Nehru’s vision was not limited to a particular caste or a particular creed. Nehru was not the leader of just a fragment of India. He saw all Indians as equals. The university founded in his name does not see all Indians as Indians. Not all citizens of India are the children of one land, one Bharat Mata. A few days after Kanhaiya was arrested, posters figured on the walls of JNU. A vicious caste based agenda which sees the people of India not as one but as a collection of various different castes has come about. The posters said ‘India is a jail of various castes’.
The students of JNU, in an anti-Nehruvian spirit, imply that our nation is not one nation. The nation is divided into various castes which are not linked to each other. Nehru said, in a speech from the Red Fort, that if we privilege our caste or community over nation, nation would fall. The behavior of JNU students show that as far as JNU students are concerned, the nation has fallen!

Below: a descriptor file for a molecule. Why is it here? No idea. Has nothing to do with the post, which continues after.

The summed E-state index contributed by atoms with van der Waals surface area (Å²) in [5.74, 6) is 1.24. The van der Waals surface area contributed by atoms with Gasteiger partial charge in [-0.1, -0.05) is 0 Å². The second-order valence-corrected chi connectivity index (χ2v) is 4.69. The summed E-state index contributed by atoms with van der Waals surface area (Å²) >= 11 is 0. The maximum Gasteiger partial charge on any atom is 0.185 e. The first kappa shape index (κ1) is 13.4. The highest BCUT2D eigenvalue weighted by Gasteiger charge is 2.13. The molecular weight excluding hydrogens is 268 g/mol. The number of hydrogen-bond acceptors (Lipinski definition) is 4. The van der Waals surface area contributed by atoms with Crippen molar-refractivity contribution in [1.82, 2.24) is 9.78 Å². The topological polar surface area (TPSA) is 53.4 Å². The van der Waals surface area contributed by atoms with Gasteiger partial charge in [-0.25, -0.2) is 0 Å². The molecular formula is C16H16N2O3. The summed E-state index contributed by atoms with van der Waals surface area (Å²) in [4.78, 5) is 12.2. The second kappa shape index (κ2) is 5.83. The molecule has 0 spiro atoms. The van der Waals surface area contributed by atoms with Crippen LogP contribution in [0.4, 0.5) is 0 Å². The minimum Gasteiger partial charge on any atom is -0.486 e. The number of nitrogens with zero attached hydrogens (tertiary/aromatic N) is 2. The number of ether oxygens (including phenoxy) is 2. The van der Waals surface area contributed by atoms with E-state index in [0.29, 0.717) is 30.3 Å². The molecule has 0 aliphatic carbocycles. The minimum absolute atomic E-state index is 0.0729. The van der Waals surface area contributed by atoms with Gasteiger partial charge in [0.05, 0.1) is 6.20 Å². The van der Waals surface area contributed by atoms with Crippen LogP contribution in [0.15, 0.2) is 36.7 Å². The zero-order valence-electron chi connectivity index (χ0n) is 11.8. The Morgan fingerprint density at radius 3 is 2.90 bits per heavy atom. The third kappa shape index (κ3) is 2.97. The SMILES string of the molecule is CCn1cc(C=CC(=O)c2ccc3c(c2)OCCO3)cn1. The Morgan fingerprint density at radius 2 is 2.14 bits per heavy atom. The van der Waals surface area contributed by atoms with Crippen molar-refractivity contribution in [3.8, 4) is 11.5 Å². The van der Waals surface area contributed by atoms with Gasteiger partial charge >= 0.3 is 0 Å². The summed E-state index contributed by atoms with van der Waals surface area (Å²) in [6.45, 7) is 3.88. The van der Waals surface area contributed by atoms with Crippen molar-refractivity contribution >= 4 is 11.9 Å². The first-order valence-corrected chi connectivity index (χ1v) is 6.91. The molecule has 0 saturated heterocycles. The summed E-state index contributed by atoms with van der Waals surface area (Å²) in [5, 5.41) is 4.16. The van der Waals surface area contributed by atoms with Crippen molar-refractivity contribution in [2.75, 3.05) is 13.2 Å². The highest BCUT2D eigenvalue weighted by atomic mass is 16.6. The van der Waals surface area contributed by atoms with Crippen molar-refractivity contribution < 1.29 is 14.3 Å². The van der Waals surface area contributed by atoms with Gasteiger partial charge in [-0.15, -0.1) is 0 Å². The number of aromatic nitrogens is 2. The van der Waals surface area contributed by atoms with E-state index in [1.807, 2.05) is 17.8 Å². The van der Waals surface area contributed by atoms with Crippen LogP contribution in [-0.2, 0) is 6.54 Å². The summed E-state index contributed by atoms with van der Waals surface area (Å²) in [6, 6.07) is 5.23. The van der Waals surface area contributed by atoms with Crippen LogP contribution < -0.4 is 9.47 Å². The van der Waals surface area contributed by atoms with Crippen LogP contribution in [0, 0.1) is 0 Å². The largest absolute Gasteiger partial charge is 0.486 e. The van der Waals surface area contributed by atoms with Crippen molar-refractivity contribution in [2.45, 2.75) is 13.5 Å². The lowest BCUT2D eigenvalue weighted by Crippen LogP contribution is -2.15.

Nehru and anti-JNU
Nehru would not be a fan of what JNU students are doing. Nehru, however, would not be with those who oppose JNU from the right. To begin with, Nehru would not have been one with those who claim that JNU should be closed on the basis of what JNU students say. Such closure would be anti-democratic. While Panditji would have disagreed with JNU students, he would have fought for freedom of expression for the students. Nehru would certainly have said that ostracising people on the basis of what they say is anti-national. In the same vein, criminalising speech would have been disagreeable to Nehru. He would certainly have been up in arms against Rajnath Singh who said: “Those who speak against the nation would not be forgiven.”
Jawaharlal Nehru loved mankind in a noble and forgiving way. Nehru stood for the unity and integrity of the country and would have certainly differed with a section of students who celebrate those who seek to harm and divide the nation. Neither celebrating the memory of Afzal Guru nor putting up posters which do not hold our Republic in high regard would have pleased Nehru, or those around us. The anti-JNU people, on the other hand, are widely known as fascists today.
If Nehru were to take sides in the JNU debate, he would, for reasons elucidated above, probably not be on either side. We need a political class which stands for the unity and progress of the country, not the one which divides the nation or seeks to silence its citizens. Alas, such a political class died decades ago.